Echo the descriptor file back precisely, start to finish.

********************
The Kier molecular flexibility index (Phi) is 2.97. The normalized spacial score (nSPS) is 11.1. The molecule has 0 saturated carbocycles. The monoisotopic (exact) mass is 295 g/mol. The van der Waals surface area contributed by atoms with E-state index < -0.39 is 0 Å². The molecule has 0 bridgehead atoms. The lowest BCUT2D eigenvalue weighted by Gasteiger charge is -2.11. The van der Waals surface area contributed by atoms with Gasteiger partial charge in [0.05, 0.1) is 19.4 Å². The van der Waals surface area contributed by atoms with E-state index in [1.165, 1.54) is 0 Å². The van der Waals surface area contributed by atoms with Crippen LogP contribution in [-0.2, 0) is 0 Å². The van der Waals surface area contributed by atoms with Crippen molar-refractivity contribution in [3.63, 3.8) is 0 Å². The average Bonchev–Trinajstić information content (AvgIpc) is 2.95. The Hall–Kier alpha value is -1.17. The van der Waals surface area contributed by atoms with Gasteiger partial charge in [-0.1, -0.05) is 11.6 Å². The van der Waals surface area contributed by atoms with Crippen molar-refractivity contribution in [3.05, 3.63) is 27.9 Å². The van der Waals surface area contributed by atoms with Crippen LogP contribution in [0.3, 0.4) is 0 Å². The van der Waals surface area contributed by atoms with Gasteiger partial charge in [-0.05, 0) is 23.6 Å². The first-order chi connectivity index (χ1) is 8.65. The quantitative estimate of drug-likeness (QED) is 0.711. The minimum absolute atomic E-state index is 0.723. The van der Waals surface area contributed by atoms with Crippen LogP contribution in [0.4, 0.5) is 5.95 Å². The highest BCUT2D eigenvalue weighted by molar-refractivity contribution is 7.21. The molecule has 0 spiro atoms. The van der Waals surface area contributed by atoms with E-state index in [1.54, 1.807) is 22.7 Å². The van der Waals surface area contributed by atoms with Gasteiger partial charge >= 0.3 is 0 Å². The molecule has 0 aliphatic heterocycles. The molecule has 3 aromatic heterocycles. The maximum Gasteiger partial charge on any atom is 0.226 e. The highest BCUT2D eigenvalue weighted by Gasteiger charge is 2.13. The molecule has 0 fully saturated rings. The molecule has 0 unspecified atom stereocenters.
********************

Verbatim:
The Kier molecular flexibility index (Phi) is 2.97. The normalized spacial score (nSPS) is 11.1. The molecule has 0 saturated carbocycles. The monoisotopic (exact) mass is 295 g/mol. The van der Waals surface area contributed by atoms with E-state index < -0.39 is 0 Å². The molecule has 0 bridgehead atoms. The lowest BCUT2D eigenvalue weighted by Gasteiger charge is -2.11. The van der Waals surface area contributed by atoms with Gasteiger partial charge in [0.05, 0.1) is 19.4 Å². The van der Waals surface area contributed by atoms with E-state index in [1.165, 1.54) is 0 Å². The van der Waals surface area contributed by atoms with Crippen LogP contribution in [-0.2, 0) is 0 Å². The van der Waals surface area contributed by atoms with Crippen molar-refractivity contribution in [3.63, 3.8) is 0 Å². The average Bonchev–Trinajstić information content (AvgIpc) is 2.95. The Hall–Kier alpha value is -1.17. The van der Waals surface area contributed by atoms with Gasteiger partial charge in [-0.1, -0.05) is 11.6 Å². The van der Waals surface area contributed by atoms with Crippen molar-refractivity contribution in [3.05, 3.63) is 27.9 Å². The van der Waals surface area contributed by atoms with Crippen LogP contribution in [0.3, 0.4) is 0 Å². The van der Waals surface area contributed by atoms with Gasteiger partial charge in [-0.05, 0) is 23.6 Å². The first-order chi connectivity index (χ1) is 8.65. The quantitative estimate of drug-likeness (QED) is 0.711. The minimum absolute atomic E-state index is 0.723. The van der Waals surface area contributed by atoms with Crippen LogP contribution in [0.4, 0.5) is 5.95 Å². The highest BCUT2D eigenvalue weighted by molar-refractivity contribution is 7.21. The molecule has 0 spiro atoms. The van der Waals surface area contributed by atoms with E-state index in [1.54, 1.807) is 22.7 Å². The van der Waals surface area contributed by atoms with Gasteiger partial charge >= 0.3 is 0 Å². The molecule has 0 aliphatic heterocycles. The molecule has 3 aromatic heterocycles. The maximum Gasteiger partial charge on any atom is 0.226 e. The highest BCUT2D eigenvalue weighted by Gasteiger charge is 2.13. The molecule has 0 fully saturated rings. The molecule has 0 unspecified atom stereocenters.